This post is dedicated to Chris, who pushed me really hard this week.
Well, it is our luck to have Chris on board. He started to send me his ideas about #SNMP earlier this week via emails and kind of flooded my mail box. :) Therefore, I decided to publish some key points with you now so that you can begin your imagination.
If you still have old versions of #SNMP at hand, you will notice that ISnmpMessage derived classes are also IDisposable. Why? Socket objects were shared at object level, so if you sent such a message several times, no new socket objects were created.
I removed such sharing later when I decided to get rid of IDisposable. But what I did not realize is that this removal of shared sockets hurts performance significantly.
Now Chris points out that and tests on a prototyped implementation. His test results reveal that if we can share a socket object during a normal WALK operation (which consists of several GET NEXT operation under the hood), we improve the performance a lot.
We shall work on this topic immediately in order to work out a convenient implementation in the library. But I really want to make this as transparent as possible. It would be perfect if we can avoid API changes.
Sure that we have a lot of obsolete items at hand. Chris suggests that we remove some of them at a certain time. Now my plan is to remove most obsolete items after TwinTower Refresh.
However, there are still items that hard to remove, such as ToBytes in low levels and some obsolete constructors only used in unit tests. We should leave them along for a longer term.
Late Initialization and Deferred Calculation
There are a few methods in #SNMP generating the same bytes for every calls. There are also a few constructors that store raw bytes from incoming packets where this bytes were never used again in the following process.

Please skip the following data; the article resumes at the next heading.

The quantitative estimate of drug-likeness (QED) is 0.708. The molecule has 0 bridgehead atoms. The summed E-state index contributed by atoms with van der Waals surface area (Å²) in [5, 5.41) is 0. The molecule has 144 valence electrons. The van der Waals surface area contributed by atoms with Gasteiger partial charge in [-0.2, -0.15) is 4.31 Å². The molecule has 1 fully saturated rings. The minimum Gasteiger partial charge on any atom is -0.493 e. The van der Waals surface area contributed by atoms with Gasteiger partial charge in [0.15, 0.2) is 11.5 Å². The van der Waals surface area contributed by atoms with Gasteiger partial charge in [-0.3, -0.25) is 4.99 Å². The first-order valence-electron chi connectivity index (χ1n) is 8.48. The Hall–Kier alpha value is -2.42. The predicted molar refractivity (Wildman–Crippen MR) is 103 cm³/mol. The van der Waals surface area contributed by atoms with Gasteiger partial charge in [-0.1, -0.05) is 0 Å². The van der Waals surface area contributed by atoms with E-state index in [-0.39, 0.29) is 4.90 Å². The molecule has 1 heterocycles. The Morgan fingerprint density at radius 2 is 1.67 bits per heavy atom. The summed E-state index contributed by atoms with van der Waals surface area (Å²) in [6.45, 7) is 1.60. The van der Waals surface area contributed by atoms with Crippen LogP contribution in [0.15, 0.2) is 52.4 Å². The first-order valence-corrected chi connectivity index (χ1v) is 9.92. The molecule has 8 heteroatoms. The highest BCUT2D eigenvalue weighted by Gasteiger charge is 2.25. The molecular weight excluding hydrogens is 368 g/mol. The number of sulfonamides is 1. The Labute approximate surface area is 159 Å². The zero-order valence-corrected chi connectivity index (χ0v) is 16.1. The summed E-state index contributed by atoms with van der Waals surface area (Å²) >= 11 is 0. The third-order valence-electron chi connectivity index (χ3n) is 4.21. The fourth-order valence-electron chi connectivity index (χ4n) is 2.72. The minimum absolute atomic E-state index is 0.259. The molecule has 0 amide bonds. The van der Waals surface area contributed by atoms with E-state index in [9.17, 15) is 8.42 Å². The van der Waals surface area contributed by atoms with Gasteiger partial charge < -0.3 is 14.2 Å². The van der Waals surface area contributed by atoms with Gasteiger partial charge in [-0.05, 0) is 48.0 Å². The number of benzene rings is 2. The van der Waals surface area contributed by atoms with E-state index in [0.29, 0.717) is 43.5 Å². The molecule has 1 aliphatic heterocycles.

Such overheads hurt performance a lot because they consume extra resources but offer nothing worth that while.
We are going to improve in this area, as Chris already has his local versions running well.
Release Build or Debug Build
I believe that most of you feel puzzled that when I release this library, a pdb file is aside. So is this a Debug build?
Chris provides some evidence lately, so I will do a research on that later. I know that I use Release build in the project settings but ask to generate a pdb file aside, but how it turn out to have some debugging specific attributes is surely a question.
Well, we need to add a lot of helpers for this class.
- Asynchronous methods.
- A new Listener implementation.
I tried my best to answer Chris’ questions, but I believe our discussion scheduled today should be very interesting. Looking forward to that.
After writing the first few paragraphs, I had a chance to chat with Patrick, another new team mate, for a few minutes. The next post will provide you more information. Stay tuned.